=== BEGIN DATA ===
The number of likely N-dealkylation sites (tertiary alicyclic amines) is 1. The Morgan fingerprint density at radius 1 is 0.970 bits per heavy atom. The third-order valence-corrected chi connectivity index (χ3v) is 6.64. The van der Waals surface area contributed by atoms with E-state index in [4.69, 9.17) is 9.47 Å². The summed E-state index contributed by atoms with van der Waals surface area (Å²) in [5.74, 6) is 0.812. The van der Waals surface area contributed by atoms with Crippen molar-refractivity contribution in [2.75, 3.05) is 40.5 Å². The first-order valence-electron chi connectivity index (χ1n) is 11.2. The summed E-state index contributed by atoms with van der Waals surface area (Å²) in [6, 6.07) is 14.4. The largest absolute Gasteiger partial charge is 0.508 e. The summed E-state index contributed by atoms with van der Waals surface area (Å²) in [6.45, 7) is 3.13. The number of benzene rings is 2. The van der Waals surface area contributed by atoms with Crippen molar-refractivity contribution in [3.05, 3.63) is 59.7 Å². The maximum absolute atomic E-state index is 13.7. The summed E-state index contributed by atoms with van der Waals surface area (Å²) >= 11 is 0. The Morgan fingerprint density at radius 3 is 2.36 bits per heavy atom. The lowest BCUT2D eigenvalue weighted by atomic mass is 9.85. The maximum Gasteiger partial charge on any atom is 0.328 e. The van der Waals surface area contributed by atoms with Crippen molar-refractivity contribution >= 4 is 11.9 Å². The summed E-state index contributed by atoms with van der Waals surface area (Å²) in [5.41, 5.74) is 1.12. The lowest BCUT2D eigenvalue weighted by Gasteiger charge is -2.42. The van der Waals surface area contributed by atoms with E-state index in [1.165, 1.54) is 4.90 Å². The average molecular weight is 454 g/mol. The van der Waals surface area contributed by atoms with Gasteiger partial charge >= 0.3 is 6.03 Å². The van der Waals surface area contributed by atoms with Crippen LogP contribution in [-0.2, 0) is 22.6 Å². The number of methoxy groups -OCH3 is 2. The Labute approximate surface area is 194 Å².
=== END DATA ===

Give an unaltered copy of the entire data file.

The number of likely N-dealkylation sites (tertiary alicyclic amines) is 1. The Morgan fingerprint density at radius 1 is 0.970 bits per heavy atom. The third-order valence-corrected chi connectivity index (χ3v) is 6.64. The van der Waals surface area contributed by atoms with E-state index in [4.69, 9.17) is 9.47 Å². The summed E-state index contributed by atoms with van der Waals surface area (Å²) in [5.74, 6) is 0.812. The van der Waals surface area contributed by atoms with Crippen molar-refractivity contribution in [2.75, 3.05) is 40.5 Å². The first-order valence-electron chi connectivity index (χ1n) is 11.2. The summed E-state index contributed by atoms with van der Waals surface area (Å²) in [6, 6.07) is 14.4. The largest absolute Gasteiger partial charge is 0.508 e. The summed E-state index contributed by atoms with van der Waals surface area (Å²) in [6.45, 7) is 3.13. The number of benzene rings is 2. The van der Waals surface area contributed by atoms with Crippen molar-refractivity contribution in [3.05, 3.63) is 59.7 Å². The maximum absolute atomic E-state index is 13.7. The summed E-state index contributed by atoms with van der Waals surface area (Å²) >= 11 is 0. The Morgan fingerprint density at radius 3 is 2.36 bits per heavy atom. The lowest BCUT2D eigenvalue weighted by atomic mass is 9.85. The maximum Gasteiger partial charge on any atom is 0.328 e. The van der Waals surface area contributed by atoms with Crippen molar-refractivity contribution >= 4 is 11.9 Å². The summed E-state index contributed by atoms with van der Waals surface area (Å²) in [5.41, 5.74) is 1.12. The lowest BCUT2D eigenvalue weighted by Gasteiger charge is -2.42. The van der Waals surface area contributed by atoms with E-state index in [1.165, 1.54) is 4.90 Å². The average molecular weight is 454 g/mol. The van der Waals surface area contributed by atoms with Gasteiger partial charge >= 0.3 is 6.03 Å². The van der Waals surface area contributed by atoms with Crippen LogP contribution in [-0.2, 0) is 22.6 Å². The number of methoxy groups -OCH3 is 2. The Labute approximate surface area is 194 Å².